… is made by John Allen, Jr., who has been profiling some of the “most frequently touted papabili, or men who could be pope”:
The case for Schönborn is easy to make.
First up is raw intellectual chops. Schönborn is a polyglot, comfortable discussing complex points in multiple languages, and a genuine scholar in his own right. During last fall’s synod, I asked another cardinal why people seemed drawn to Schönborn, and his answer was simple: “Intelligence attracts.”
Second, Schönborn is an intellectual protégé of Benedict XVI, so much so that over the years he’s almost been seen as the pope’s “beloved son,” but he also has keenly pastoral side and a capacity for nuance.
For instance, Schönborn has dropped hints that he’d be open to considering the case for married clergy, and given his patient reaction to the priests’ uprising in Austria, it’s unlikely that his first response as pope to any form of disagreement would be to crack heads. …
Fourth, Schönborn was an apostle of what’s now known as the new evangelization, meaning the effort to relight the missionary fires of the faith in the heart of the secularized West, well before there was even a word for it. He’s written widely on the subject, and at the pastoral grassroots he’s encouraged the growth of a variety of spiritual and missionary movements in Austria, many of them appealing in a special way to youth. …
The case against Schönborn, however, also has some fairly compelling elements.
For one thing, some cardinals may look at the fractious situation in Austrian Catholicism and say to themselves: “This guy has had 18 years to get the situation under control, and it hasn’t happened. What reason do we have to believe he’d fare any better as pope?”
Whether that’s a fair assessment or not, it’s likely to weigh on some cardinals’ minds.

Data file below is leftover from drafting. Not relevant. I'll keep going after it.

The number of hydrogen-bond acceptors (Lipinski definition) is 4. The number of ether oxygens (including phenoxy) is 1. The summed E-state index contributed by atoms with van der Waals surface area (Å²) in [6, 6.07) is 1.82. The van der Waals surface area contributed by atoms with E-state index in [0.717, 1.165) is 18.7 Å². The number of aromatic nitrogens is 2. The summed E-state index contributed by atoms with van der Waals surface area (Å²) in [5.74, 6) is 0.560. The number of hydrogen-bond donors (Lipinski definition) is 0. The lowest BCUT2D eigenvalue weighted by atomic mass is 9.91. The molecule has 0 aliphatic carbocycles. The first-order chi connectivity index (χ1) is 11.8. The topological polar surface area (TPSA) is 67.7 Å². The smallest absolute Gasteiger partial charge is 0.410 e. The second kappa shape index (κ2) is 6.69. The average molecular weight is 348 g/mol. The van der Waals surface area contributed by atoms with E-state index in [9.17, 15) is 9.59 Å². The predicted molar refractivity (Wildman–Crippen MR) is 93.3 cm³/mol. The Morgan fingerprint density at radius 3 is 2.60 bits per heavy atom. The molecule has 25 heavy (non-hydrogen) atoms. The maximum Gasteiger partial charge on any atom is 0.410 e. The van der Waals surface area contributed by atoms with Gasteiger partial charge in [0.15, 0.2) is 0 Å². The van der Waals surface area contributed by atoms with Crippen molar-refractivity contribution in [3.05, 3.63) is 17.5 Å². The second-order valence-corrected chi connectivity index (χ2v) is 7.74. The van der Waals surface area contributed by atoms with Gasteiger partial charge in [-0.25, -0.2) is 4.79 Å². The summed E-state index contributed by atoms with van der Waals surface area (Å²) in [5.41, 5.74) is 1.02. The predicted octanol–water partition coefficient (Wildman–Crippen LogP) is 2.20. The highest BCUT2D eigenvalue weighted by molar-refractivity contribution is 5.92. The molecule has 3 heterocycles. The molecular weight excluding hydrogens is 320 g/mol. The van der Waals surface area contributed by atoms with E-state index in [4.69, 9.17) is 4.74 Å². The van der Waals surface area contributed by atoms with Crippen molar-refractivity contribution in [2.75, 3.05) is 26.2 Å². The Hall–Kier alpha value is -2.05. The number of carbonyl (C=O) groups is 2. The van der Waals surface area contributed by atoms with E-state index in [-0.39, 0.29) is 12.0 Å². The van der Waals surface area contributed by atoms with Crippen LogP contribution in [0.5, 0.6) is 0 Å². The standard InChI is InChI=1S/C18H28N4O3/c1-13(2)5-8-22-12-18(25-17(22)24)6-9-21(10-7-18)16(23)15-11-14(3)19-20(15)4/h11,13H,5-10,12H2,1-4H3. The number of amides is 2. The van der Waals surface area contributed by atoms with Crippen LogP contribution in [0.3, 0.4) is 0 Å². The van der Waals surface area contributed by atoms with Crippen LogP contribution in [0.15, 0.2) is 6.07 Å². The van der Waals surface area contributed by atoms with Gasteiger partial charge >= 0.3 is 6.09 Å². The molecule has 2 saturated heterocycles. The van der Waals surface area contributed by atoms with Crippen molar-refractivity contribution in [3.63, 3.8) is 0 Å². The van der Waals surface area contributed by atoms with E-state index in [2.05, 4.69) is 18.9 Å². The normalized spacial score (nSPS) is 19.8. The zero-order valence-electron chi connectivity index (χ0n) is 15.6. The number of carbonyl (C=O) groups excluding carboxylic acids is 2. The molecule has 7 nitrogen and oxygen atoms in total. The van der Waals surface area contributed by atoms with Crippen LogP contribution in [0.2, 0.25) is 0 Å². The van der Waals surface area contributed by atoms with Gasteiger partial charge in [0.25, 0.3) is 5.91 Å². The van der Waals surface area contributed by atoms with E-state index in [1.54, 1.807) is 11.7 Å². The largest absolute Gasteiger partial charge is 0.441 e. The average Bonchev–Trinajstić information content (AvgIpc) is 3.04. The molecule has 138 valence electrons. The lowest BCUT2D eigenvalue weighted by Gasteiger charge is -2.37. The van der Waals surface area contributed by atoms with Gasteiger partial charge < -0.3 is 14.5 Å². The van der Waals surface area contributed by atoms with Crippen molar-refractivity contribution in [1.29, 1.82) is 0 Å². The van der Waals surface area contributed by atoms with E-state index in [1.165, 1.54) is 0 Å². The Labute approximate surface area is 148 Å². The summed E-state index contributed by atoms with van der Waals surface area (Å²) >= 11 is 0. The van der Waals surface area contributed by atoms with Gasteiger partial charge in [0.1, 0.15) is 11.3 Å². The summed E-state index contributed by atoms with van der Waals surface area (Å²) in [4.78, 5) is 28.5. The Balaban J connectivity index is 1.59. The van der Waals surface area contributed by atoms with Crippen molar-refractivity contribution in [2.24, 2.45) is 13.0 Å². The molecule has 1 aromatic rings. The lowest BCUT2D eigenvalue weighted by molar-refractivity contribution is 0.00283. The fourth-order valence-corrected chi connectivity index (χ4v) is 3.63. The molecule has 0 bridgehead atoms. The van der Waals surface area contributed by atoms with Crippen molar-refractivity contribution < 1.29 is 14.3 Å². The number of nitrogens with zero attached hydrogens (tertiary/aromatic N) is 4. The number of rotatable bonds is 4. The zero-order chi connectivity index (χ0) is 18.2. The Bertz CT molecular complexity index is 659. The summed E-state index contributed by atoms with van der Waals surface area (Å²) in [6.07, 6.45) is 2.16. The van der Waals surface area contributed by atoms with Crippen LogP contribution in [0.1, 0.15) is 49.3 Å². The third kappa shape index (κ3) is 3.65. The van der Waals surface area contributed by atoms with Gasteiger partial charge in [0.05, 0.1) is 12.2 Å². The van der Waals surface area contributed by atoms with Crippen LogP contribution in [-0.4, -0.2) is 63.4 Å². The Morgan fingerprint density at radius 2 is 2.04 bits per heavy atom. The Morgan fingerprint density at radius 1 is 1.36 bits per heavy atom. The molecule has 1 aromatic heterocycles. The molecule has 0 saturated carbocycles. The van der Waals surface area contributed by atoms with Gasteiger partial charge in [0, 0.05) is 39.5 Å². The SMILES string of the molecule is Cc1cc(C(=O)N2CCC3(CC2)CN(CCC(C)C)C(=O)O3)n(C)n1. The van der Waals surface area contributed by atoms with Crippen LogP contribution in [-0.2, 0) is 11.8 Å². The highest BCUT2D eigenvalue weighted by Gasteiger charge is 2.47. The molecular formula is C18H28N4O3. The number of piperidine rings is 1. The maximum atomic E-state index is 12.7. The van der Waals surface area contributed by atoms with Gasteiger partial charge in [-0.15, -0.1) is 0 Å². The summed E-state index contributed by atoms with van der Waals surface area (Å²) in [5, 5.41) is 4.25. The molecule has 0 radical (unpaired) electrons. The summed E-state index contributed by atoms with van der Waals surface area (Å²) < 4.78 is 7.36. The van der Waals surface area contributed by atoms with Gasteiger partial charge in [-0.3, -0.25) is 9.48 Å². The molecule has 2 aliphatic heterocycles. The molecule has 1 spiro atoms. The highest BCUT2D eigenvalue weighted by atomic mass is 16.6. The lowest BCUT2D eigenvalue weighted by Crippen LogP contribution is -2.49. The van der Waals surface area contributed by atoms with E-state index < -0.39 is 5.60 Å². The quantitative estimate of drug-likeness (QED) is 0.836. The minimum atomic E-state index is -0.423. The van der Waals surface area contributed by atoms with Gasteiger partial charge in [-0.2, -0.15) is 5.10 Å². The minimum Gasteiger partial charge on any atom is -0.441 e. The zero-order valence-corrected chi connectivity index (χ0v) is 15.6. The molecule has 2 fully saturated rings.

Second, Schönborn’s tiff with Sodano may help him in terms of public opinion, but it could still be a liability in the College of Cardinals. Not only is Sodano still the dean of the college and an influential figure, but other cardinals may wonder if Schönborn might be inclined to toss them under the bus if the stars aligned that way.
Third, Schönborn is certainly a well-known figure in Vatican circles, but he’s never actually worked inside the system in Rome. For cardinals seeking someone who can push through a serious reform of the bureaucracy, that may be a question mark.
Fourth, despite Schönborn’s considerable savvy, he occasionally has a penchant for saying or doing things that strike some people as ill-advised.
Read the entire piece. Of all the Cardinals, I am most familiar with the writings of Schönborn (or Schoenborn), in part because of his involvement with the Catechism and YOUCAT, but mostly because many of his books have been translated and published by Ignatius Press—close to twenty, by my count. Some of his work is, in my estimation, quite brilliant, such as his book of Christology, God Sent His Son, and he has an obvious gift for explaining, presenting, and articulating Catholic doctrine and practice in accessible, popular form, as in his four Living the Catechism of the Catholic Church books. However, man does not live by bread alone, and popes are not elected on writings alone—far from it. But it is somewhat surprising how little attention Schönborn has been receiving in the English-speaking world (based on my reading of numerous pieces in secular papers and magazines). Then again, I think this is going to be the spring of surprises, so it is in keeping with recent and current events in the Church.
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